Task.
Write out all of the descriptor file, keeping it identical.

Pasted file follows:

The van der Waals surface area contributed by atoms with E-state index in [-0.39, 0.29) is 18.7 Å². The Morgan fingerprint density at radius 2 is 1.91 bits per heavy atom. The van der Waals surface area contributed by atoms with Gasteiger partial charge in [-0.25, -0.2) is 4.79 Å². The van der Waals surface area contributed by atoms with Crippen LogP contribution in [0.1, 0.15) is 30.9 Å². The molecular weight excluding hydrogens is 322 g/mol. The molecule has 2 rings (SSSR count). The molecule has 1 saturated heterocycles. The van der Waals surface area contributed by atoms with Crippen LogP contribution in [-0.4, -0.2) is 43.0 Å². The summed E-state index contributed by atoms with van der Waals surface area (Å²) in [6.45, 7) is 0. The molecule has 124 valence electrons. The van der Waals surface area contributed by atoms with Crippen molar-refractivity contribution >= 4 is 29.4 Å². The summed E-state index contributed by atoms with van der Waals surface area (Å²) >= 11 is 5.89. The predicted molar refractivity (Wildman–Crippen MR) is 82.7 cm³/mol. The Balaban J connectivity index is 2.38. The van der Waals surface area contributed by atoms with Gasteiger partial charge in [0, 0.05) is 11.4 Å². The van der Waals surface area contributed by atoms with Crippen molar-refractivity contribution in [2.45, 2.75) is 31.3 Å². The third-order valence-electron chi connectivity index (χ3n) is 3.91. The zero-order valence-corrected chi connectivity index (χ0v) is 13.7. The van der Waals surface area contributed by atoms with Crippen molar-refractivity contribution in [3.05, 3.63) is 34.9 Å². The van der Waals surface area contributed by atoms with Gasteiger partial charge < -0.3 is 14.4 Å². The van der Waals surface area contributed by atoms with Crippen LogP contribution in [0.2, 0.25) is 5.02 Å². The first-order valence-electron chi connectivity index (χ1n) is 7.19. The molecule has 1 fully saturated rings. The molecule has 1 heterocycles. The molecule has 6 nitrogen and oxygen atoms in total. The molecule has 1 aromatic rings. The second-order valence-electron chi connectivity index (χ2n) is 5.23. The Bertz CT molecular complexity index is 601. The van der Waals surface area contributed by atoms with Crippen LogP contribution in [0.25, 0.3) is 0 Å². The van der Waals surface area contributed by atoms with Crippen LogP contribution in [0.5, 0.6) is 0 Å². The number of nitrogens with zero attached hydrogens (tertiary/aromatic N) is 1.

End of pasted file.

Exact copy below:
The van der Waals surface area contributed by atoms with E-state index in [-0.39, 0.29) is 18.7 Å². The Morgan fingerprint density at radius 2 is 1.91 bits per heavy atom. The van der Waals surface area contributed by atoms with Gasteiger partial charge in [-0.25, -0.2) is 4.79 Å². The van der Waals surface area contributed by atoms with Crippen LogP contribution in [0.1, 0.15) is 30.9 Å². The molecular weight excluding hydrogens is 322 g/mol. The molecule has 2 rings (SSSR count). The molecule has 1 saturated heterocycles. The van der Waals surface area contributed by atoms with Crippen LogP contribution in [-0.4, -0.2) is 43.0 Å². The summed E-state index contributed by atoms with van der Waals surface area (Å²) in [6.45, 7) is 0. The molecule has 124 valence electrons. The van der Waals surface area contributed by atoms with Crippen molar-refractivity contribution >= 4 is 29.4 Å². The summed E-state index contributed by atoms with van der Waals surface area (Å²) >= 11 is 5.89. The predicted molar refractivity (Wildman–Crippen MR) is 82.7 cm³/mol. The Balaban J connectivity index is 2.38. The van der Waals surface area contributed by atoms with Gasteiger partial charge in [0, 0.05) is 11.4 Å². The van der Waals surface area contributed by atoms with Crippen molar-refractivity contribution in [2.45, 2.75) is 31.3 Å². The third-order valence-electron chi connectivity index (χ3n) is 3.91. The zero-order valence-corrected chi connectivity index (χ0v) is 13.7. The van der Waals surface area contributed by atoms with Crippen molar-refractivity contribution in [3.05, 3.63) is 34.9 Å². The van der Waals surface area contributed by atoms with Gasteiger partial charge < -0.3 is 14.4 Å². The van der Waals surface area contributed by atoms with Crippen LogP contribution in [0.2, 0.25) is 5.02 Å². The first-order valence-electron chi connectivity index (χ1n) is 7.19. The molecule has 1 fully saturated rings. The molecule has 1 heterocycles. The molecule has 6 nitrogen and oxygen atoms in total. The molecule has 1 aromatic rings. The second-order valence-electron chi connectivity index (χ2n) is 5.23. The Bertz CT molecular complexity index is 601. The van der Waals surface area contributed by atoms with Crippen LogP contribution in [0.25, 0.3) is 0 Å². The van der Waals surface area contributed by atoms with Crippen LogP contribution in [0.5, 0.6) is 0 Å². The number of nitrogens with zero attached hydrogens (tertiary/aromatic N) is 1.